These numbers, on the surface, don’t support the conventional wisdom about math performance: namely, that elementary school teachers need improvement and that the seeds of our students’ failure in higher math starts in the lower grades.
Elementary students are doing quite well. It’s only in advanced math, when the teachers are much more knowledgeable, with higher SAT scores and tougher credentialling tests, that student performance starts to decline dramatically.
What these numbers do suggest is that as math gets harder, fewer and fewer students achieve mastery, or anything near it. What they suggest, really, is that math knowledge doesn’t advance in a linear fashion. Shocking news, I know. We have all forgotten the Great Wisdom of Barbie. ...
Anyway. With numbers like these, it’s hard not to just see this entire debate as insanely pointless. In California, at least, tens of thousands of high school kids are sitting in math classes that they don’t understand, feeling useless, understanding deep in their bones that education has nothing to offer them. Meanwhile, well-meaning people who have never spent an hour of their lives trying to explain advanced math concepts to the lower to middle section of the cognitive scale pontificate about teacher ability, statistics vs. algebra, college for everyone, and other useless fantasies that they are allowed to engage in because until our low performers represent the wide diversity of our country to perfection, no one’s going to ruin a career by pointing out that this a pipe dream. And of course, while they’re engaging in these fantasies, they’ll blame teachers, or poverty, or curriculum, or parents, or the kids, for the fact that their dreams aren’t reality.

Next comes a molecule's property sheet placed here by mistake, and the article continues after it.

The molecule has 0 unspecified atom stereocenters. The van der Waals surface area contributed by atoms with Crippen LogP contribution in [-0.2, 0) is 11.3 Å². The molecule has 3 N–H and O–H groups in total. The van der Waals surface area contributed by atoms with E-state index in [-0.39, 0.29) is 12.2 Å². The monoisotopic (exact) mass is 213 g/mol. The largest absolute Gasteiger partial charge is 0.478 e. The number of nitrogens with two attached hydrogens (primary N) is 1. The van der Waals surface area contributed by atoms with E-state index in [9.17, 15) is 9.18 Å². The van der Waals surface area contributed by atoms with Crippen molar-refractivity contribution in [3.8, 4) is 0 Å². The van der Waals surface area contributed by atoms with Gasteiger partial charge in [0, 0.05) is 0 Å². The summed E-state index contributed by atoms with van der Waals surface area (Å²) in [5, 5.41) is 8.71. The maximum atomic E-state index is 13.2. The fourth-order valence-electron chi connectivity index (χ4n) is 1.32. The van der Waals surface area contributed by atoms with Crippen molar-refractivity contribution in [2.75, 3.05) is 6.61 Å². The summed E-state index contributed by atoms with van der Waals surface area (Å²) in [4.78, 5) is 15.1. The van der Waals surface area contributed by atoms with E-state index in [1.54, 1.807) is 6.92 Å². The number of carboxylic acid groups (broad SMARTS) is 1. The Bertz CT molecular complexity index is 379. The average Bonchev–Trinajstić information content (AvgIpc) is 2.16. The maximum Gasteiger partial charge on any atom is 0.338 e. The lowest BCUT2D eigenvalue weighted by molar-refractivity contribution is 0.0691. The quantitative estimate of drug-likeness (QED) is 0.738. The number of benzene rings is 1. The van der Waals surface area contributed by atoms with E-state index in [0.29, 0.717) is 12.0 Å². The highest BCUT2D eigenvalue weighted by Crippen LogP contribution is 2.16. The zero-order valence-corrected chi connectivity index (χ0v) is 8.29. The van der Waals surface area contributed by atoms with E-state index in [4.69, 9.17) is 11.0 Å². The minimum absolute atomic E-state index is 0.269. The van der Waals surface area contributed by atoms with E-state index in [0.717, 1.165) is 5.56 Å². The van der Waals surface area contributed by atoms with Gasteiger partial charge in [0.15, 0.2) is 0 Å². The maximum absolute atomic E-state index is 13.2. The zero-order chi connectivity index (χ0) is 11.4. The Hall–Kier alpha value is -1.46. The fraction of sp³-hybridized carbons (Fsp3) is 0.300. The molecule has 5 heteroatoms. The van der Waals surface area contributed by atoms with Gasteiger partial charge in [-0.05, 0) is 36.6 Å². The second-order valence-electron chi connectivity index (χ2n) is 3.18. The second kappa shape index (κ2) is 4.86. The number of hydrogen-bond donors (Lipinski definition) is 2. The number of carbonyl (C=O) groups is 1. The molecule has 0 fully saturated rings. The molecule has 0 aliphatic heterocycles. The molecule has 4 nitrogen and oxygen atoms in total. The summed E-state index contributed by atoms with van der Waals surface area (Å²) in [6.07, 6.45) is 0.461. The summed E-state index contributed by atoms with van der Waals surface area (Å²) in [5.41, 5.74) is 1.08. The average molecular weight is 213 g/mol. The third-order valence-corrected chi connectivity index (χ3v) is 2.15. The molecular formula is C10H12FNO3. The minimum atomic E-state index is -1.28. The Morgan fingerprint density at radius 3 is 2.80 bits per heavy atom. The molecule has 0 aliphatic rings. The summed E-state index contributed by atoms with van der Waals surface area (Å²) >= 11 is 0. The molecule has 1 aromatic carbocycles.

If we could just get whites and Asians to do a lot worse, no one would argue about the absurdity of sending everyone to college.
Until then, everyone will divert themselves by engaging in this debate—which, like many kids stuck in the hell of unfair expectations, will go nowhere.
Would teaching more statistics at a younger age do much for the quality of discourse in America? I don't know. In some ways, probabilistic thinking is an old man's game. It may not appeal much to the young, who are more imaginative, abstract, and idealistic.